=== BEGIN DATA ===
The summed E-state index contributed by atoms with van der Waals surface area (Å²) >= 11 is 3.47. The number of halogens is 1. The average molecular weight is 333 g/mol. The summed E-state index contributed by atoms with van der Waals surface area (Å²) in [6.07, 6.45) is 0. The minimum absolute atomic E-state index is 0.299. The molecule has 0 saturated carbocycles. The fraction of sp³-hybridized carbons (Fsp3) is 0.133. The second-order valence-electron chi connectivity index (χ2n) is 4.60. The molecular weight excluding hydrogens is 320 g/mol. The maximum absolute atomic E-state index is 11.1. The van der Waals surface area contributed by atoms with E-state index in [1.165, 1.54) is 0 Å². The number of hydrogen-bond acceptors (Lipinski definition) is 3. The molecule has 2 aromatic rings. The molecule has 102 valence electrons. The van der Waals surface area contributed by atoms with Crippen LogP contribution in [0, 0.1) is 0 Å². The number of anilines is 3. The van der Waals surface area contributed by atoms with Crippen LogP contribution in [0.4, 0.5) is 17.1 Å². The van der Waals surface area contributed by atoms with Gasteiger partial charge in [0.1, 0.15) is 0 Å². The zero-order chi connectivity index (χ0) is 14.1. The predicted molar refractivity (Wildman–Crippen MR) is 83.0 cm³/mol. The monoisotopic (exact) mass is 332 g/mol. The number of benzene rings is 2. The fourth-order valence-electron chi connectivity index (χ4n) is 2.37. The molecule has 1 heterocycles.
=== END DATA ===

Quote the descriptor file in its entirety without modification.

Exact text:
The summed E-state index contributed by atoms with van der Waals surface area (Å²) >= 11 is 3.47. The number of halogens is 1. The average molecular weight is 333 g/mol. The summed E-state index contributed by atoms with van der Waals surface area (Å²) in [6.07, 6.45) is 0. The minimum absolute atomic E-state index is 0.299. The molecule has 0 saturated carbocycles. The fraction of sp³-hybridized carbons (Fsp3) is 0.133. The second-order valence-electron chi connectivity index (χ2n) is 4.60. The molecular weight excluding hydrogens is 320 g/mol. The maximum absolute atomic E-state index is 11.1. The van der Waals surface area contributed by atoms with E-state index in [1.165, 1.54) is 0 Å². The number of hydrogen-bond acceptors (Lipinski definition) is 3. The molecule has 2 aromatic rings. The molecule has 102 valence electrons. The van der Waals surface area contributed by atoms with Crippen LogP contribution in [0, 0.1) is 0 Å². The number of anilines is 3. The van der Waals surface area contributed by atoms with Crippen LogP contribution in [0.4, 0.5) is 17.1 Å². The van der Waals surface area contributed by atoms with Gasteiger partial charge in [0.1, 0.15) is 0 Å². The zero-order chi connectivity index (χ0) is 14.1. The predicted molar refractivity (Wildman–Crippen MR) is 83.0 cm³/mol. The monoisotopic (exact) mass is 332 g/mol. The number of benzene rings is 2. The fourth-order valence-electron chi connectivity index (χ4n) is 2.37. The molecule has 1 heterocycles.